The world’s population is struggling more than ever before with depression, hopelessness, anxiety, and a host of other issues that are invading our peace. In fact, approximately 450 million people are currently battling a mental health disorder of some kind. With a brand new year and decade in sight, many have started hunting for answers to create a more meaningful life. The medical community’s influence on mental wellbeing continues to grow, although we are increasingly aware of the myriad of “alternative” therapies available that produce astounding effects. Reflexology, although known and practiced since ancient times, continues to be an alternative therapy “mystery” for most people – but could it be an answer for which we have all been searching?
In most minds, reflexology is a term that seems to partner easily with spas and massage services. While these have been synonymous in some areas, true reflexology is a standalone service. The popularity of offering reflexology in spa and massage settings has radically increased in the last decade, giving way to a natural progression of enhanced research on the benefits of reflexology. A looming question remains, however. Is reflexology scientifically supported? And, more interestingly, if there is objective evidence to support it, what exactly can we hope to achieve by using it?
Research on the efficacy of reflexology
The overarching response to this question is complicated. Modern western scientific principles have been applied to this field since the mid-1980’s, with many cases (of small sample size) demonstrating measurable positive results from reflexology. Numerous studies from countries other than America have supported the efficacy of reflexology for countless conditions, ranging from foot pain to treating symptoms related to chronic cancer treatments.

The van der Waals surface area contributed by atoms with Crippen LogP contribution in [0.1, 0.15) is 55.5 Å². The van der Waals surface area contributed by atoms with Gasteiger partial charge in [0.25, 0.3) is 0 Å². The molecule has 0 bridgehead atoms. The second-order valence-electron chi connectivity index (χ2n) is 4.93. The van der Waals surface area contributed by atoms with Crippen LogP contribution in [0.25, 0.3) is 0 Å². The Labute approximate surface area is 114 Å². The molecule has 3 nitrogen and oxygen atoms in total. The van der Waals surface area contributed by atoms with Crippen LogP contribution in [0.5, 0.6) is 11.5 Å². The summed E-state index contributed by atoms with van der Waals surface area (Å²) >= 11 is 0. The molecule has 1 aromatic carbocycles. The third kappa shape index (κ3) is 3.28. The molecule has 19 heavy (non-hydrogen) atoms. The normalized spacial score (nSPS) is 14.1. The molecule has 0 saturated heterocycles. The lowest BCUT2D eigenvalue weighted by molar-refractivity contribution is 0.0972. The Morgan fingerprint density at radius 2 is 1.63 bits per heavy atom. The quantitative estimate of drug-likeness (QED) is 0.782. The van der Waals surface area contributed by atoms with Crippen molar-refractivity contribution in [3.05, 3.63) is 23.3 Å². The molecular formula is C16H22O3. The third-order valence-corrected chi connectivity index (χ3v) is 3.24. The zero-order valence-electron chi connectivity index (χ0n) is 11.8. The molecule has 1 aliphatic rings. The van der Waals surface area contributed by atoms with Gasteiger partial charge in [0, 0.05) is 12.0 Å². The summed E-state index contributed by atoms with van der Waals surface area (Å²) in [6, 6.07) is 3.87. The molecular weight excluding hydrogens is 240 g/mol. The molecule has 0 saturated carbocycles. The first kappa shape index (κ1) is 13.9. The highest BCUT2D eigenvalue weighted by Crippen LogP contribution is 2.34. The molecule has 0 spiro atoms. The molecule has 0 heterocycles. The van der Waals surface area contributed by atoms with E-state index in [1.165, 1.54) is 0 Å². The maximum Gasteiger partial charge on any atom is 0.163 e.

The medical field in general takes hundreds of years to effectively test interventions and medications in order to understand the true efficacy and safety of them. However, it is a well-known and understood problem that funding drives most research for medical and alternative therapies. This can create strong differentials in available research studies on emerging practices – especially practices that do not advocate along “standard” medical treatment lines.
From the perspective of personal experience, reflexology has the ability to treat chronic conditions in minimal time. I have experienced the resolution of longstanding health issues by using reflexology. Anecdotally, others have shared with me their reduction in blood sugar, decrease in high blood pressure, and many more acute health benefits from accessing this holistic resource.
Open minded healing
Reflexology is a service that is far from standard. It draws on ancient principles of mind-body connections, using certain reflex areas on the feet and hands that are believed to be connected to internal organs and other body parts. It is non-invasive, promotes holistic healing, and emphasizes the need for individuals to harness the power of their mind in restoring health. Many of these principles are a full return to early world ideologies, which can make those depending on modern science techniques squeamish and pessimistic. However, for individuals seeking to learn more about the potency of healing literally at their fingertips, an open mind focused is essential.